Right-wing myths never die. They simply mutate, changing their forms with the times while retaining the core beliefs that made them appealing in the first place. It would be understandable to assume that birtherism—a conspiracy theory that holds that Barack Obama is not a “real” American citizen—would serve as the exception to this rule, as Obama’s presidency moves into its twilight years. After all, it only started because of right-wing anger over a black man in the White House, so why shouldn’t it disappear as he prepares to move out?
For as long as it has existed, Hollywood has tiptoed around issues of race, using historical narratives with white saviors to appeal to the broadest swath of the public. Such narratives have been rightly criticized for filtering the black American experience through a white perspective, and for perpetuating a system of white supremacy; even if they bring conservative white folks to the cause of civil rights (an oft-employed justification for the white savior narrative), they still depict blacks as subjects, a dynamic that by definition can never lead to liberation. Movies like The Help and The Blind Side may have won awards, but they perpetuated a losing system for black America.
Shortly after my third wedding anniversary one year ago, I wrote in the Guardian about the gendered risks associated with my decision not to work while I finished my degree. I had become a de facto housewife, even though I was working toward my career as an economist rather than doing the more traditional housewife work of raising children or supporting a husband.
As Republican efforts to defund Planned Parenthood have taken center stage, Planned Parenthood supporters are fighting back. Facebook pages like “Humans of Planned Parenthood” have sprung up, with people from across the country sharing their stories of how the organization provided them with quality care. Supporters and Planned Parenthood itself have been quick to note that the bulk of the care they provide—97 percent, in fact—isn’t abortion care. Most of what Planned Parenthood does is sexual and reproductive health care services like breast exams, STI screenings, contraception and gynecological care like PAP smears.
Haters: They have always been with us, but never have they had more power than in our age of social media, where haters can draw their targets into ugly online pissing matches that end up making everyone look bad. The world got another excellent illustration of this phenomenon this week, when Tinder, the smartphone dating app, got drawn into a fight with writer Nancy Jo Sales. Sales, who has a long historyof alarmist storiesabout how everyoneyounger than herselfhas lost their way, wrote a piece for Vanity Fairdemonizing Tinder for supposedly making it too easy for men to get sex without commitment.
TPM has already chronicled the long professional relationship, public friendship and in-ring head shaving of Republican presidential candidate Donald Trump and World Wrestling Entertainment chairman and chief executive Vincent K. McMahon. The men’s friendship makes sense. To a real estate mogul with live venues to fill, a professional wrestling company is a natural business partner. That both McMahon and Trump inherited their businesses from their fathers is another point in common. They also share a love of the carnivalesque, even if McMahon will tell you he’s built a multimedia entertainment company while Trump has fashioned himself a master of all business.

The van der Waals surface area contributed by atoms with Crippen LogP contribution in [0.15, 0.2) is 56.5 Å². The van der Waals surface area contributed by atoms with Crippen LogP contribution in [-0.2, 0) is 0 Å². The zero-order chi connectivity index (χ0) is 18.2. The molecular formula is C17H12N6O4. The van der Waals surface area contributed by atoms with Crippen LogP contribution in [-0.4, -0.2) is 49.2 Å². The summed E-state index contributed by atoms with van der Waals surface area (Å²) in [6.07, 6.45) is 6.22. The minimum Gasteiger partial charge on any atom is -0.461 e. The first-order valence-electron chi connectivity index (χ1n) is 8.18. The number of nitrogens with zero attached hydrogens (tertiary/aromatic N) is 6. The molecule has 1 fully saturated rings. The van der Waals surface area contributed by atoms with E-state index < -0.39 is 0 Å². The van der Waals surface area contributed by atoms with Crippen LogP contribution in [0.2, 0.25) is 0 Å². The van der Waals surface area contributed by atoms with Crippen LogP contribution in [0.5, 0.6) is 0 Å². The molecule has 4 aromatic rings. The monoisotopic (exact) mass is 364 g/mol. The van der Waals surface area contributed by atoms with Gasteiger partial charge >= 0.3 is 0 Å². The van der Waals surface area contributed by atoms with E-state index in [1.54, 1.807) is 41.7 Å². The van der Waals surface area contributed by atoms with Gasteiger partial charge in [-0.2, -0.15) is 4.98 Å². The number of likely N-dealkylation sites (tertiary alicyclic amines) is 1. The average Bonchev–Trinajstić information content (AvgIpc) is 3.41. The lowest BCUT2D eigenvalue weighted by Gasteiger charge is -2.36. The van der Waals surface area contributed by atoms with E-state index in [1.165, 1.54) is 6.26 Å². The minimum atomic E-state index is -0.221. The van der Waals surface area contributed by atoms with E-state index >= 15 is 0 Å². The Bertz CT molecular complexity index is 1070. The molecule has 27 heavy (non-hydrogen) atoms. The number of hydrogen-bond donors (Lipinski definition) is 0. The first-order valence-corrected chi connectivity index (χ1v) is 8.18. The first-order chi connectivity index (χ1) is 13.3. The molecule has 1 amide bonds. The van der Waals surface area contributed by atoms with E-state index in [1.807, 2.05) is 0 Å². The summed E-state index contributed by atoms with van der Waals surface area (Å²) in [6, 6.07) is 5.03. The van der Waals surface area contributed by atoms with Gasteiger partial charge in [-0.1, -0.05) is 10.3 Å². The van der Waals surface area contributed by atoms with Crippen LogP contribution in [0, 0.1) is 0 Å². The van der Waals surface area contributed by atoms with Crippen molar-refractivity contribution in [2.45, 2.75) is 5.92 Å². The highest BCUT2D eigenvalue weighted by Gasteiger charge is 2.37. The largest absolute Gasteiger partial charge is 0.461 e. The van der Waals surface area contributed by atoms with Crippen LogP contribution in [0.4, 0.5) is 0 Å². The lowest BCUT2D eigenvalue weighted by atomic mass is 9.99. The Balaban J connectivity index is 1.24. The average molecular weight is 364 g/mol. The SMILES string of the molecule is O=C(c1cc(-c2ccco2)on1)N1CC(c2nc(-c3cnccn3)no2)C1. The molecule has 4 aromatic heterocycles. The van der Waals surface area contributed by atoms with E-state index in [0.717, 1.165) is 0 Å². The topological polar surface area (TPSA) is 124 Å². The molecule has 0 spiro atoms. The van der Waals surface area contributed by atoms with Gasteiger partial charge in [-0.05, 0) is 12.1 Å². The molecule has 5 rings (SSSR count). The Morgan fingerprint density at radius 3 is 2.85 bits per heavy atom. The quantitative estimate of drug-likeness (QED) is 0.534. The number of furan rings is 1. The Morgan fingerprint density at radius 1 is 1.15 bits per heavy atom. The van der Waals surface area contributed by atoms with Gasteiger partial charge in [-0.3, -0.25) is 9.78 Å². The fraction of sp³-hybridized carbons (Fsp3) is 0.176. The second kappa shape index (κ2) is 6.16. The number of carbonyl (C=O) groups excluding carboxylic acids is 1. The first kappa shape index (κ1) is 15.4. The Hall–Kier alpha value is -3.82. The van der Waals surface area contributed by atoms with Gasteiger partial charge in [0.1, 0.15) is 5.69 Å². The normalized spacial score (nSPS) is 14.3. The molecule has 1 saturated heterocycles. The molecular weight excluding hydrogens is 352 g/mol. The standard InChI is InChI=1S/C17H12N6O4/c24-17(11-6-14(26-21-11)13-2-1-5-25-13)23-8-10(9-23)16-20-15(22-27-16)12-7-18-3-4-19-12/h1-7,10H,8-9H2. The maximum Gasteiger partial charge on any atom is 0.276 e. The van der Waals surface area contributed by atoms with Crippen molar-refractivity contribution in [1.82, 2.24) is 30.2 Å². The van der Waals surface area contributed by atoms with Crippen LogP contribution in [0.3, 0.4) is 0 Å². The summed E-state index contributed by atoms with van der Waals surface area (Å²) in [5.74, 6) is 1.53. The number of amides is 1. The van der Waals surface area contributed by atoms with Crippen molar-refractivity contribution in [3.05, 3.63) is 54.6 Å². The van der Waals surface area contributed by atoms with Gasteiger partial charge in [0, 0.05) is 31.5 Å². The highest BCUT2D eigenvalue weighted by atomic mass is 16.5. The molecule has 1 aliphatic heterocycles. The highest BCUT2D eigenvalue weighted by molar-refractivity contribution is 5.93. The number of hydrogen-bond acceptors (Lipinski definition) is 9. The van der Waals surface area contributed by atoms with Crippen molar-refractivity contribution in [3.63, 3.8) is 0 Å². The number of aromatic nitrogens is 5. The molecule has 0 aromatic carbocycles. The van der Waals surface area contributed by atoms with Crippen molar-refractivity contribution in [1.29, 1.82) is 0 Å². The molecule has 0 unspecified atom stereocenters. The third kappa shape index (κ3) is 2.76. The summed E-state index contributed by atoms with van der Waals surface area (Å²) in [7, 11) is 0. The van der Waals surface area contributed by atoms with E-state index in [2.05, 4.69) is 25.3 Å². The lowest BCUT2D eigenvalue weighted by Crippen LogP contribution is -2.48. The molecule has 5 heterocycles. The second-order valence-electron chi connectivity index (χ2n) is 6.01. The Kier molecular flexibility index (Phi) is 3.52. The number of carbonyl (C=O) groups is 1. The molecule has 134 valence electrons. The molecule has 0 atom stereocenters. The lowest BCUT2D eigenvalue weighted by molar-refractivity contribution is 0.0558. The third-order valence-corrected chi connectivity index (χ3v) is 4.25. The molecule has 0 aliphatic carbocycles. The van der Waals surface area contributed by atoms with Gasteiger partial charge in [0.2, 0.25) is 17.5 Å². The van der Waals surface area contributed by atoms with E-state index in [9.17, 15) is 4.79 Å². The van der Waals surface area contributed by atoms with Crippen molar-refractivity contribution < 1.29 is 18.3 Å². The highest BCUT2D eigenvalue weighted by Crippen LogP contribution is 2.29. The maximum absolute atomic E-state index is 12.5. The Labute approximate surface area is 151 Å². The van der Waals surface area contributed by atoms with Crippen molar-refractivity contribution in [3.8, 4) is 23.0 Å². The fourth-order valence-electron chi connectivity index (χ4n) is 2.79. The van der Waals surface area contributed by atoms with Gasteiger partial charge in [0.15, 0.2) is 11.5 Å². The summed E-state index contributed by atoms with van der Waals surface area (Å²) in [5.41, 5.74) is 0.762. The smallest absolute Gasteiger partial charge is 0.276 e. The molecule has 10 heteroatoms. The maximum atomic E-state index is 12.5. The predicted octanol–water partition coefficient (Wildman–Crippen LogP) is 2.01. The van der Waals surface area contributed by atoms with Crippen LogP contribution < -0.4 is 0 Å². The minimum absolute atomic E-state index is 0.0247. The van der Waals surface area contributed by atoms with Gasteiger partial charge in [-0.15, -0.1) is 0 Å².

Four years ago tomorrow, a Republican presidential nominating process was turned upside down by the late but very heavy entrance of a candidate who instantly became the front-runner: former Texas governor Rick Perry. He announced his candidacy in Charleston at the Red State Gathering, the annual meeting of very intense conservative activists convened by Erick Erickson. It all but eclipsed Michele Bachmann’s victory in the Iowa GOP Straw Poll the same day.
Rick Perlstein is the national correspondent of The Washington Spectator, on whose site this article first appeared. This piece was updated by the Spectator on August 13 to remove the word "racist" from the headline, and has been similarly adjusted here. An apology from the author and a response from Spectator editor Lou Dubose were also appended to the original article and have been replicated here at the bottom of the piece.
You know that flag? The one that supposedly honors history but actually spreads a pernicious myth? And is useful only to venal right-wing politicians who wish to exploit hatred by calling it heritage? It’s past time to pull it down.
Oh, wait. You thought I was referring to the Confederate flag. Actually, I’m talking about this.
Two weeks before the first GOP debate, when other presidential candidates were in Iowa or New Hampshire, two GOP contenders – Wisconsin Gov. Scott Walker and Texas Sen. Ted Cruz – were at a San Diego resort headlining the annual conference hosted by the American Legislative Exchange Council.
Commonly known as ALEC, the group is somewhat unique in American politics. It boasts more than 2,000 members of state legislatures, the vast majority of whom are Republican. And at its annual meetings and other sponsored retreats and events, it pairs those state lawmakers with lobbyists and executives from its roster of corporate members. Together, lawmakers and private interests jointly collaborate on subcommittees – ALEC calls them ‘task forces’ – to set the group’s legislative agenda and draft portable ‘model’ bills that can then be taken home to legislators’ home states to be introduced as their own initiatives. The private sector members of these task forces have veto power over each committee’s agenda and actions. ALEC’s agenda, therefore, always prioritizes the interests and voices of its donors over elected lawmakers.